Journalist Rong Xiaoqing Discusses Shifting Chinese Diasporic Identities
In a wide-ranging dialogue, journalist Rong Xiaoqing, reporter for the Sing Tao Daily and author of The New York Times’ weekly newsletter “Overseas Chinese Journal,” addressed changing US-China relations, the impact of those developments on the diaspora community, and challenges as a reporter. The October 15 webinar, “The Dilemma of the Chinese Diaspora in the Decoupling Era,” was moderated by WEAI’s Qin Gao, Professor and Director of the China Center for Social Policy in the School of Social Work.
Rong’s talk opened with an anecdote from early in her time in the US, when relations with China appeared to be on an upward trend. During a keynote speech at the National Committee on US-China Relations in 2005, Deputy Secretary of State Robert Zoellick referred to China as a “stakeholder,” much to the surprise of the event’s journalist attendees. It was around this time also that the term “Chimerica” was coined, referring to the symbiotic economic relationship between the two countries. These days, Rong noted, the favored terminology to describe the future of relations from both sides is “decoupling.”
Today, as the US government warns against espionage activities, Chinese students, scholars, and scientists working or studying in the US feel increasingly subject to scrutiny and accusations of spying. Additionally, people of Chinese descent living in the US are scrutinized online by Chinese netizens, often through a nationalistic lens. Ethnically Chinese people with a public platform “feel they have been pushed into a corner—that they have to choose sides,” Rong said.
Rong noted a sense of fear among the Chinese community in recent years around speaking out and being targeted by the US authorities, or for expressing sentiments which would subject them to criticism from Chinese communities. This fear has made Rong’s job more difficult, as she balances journalistic integrity with the need to protect her sources. This reticence has also reached academia, noted Professor Gao.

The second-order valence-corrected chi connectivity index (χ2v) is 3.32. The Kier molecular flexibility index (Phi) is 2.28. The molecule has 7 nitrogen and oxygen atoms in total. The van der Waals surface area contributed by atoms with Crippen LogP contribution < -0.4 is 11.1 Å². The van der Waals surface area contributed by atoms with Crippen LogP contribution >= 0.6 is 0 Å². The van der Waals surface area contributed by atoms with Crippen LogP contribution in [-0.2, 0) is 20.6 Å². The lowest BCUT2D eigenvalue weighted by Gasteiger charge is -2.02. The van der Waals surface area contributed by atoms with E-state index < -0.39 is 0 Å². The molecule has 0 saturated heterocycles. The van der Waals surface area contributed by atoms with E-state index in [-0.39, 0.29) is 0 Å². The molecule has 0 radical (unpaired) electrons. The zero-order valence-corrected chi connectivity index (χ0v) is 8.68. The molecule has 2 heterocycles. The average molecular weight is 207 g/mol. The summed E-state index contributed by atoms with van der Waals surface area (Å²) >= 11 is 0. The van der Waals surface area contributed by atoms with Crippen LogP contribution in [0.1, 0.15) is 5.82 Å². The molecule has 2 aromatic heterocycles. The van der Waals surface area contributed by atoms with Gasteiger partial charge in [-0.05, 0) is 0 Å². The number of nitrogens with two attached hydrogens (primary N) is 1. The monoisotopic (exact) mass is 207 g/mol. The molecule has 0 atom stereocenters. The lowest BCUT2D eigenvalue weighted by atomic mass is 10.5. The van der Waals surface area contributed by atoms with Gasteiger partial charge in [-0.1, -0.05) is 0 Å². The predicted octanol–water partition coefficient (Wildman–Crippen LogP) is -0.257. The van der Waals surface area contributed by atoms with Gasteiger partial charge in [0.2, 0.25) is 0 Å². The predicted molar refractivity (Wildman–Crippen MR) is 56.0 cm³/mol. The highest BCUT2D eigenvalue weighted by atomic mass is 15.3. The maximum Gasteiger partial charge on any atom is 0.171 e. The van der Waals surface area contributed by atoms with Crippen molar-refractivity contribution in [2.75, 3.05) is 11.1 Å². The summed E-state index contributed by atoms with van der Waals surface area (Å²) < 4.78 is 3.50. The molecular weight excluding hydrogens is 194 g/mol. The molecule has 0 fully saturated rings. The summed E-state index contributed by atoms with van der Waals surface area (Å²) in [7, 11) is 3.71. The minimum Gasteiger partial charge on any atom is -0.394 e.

As a reporter, Rong says, her job is to tell the truth. “It sounds easy because there is one truth,” she notes. “But in today’s extremely polarized world, there is always the question: whose truth are you telling?” These questions translate into different value judgments about the veracity of her work assigned to each of the publications she writes for—Chinese, English, ethnic media, or otherwise.
Other topics Rong covered included changes within the Chinese-American community, the integration and tension between Chinese-Americans and Chinese expats in the US, anti-Asian attacks and discrimination, and pan-Asian identity.
While shifts in a shared sense of Chinese identity were discussed in depth, ultimately Rong believes the differences between us are smaller than we often seem to believe. Just one year into her stay in the US, Rong experienced the September 11 terror attacks. Witnessing the solidarity and sense of community that permeated New York City in its wake shaped Rong’s worldview and appreciation of the shared humanity that underpins our diversity.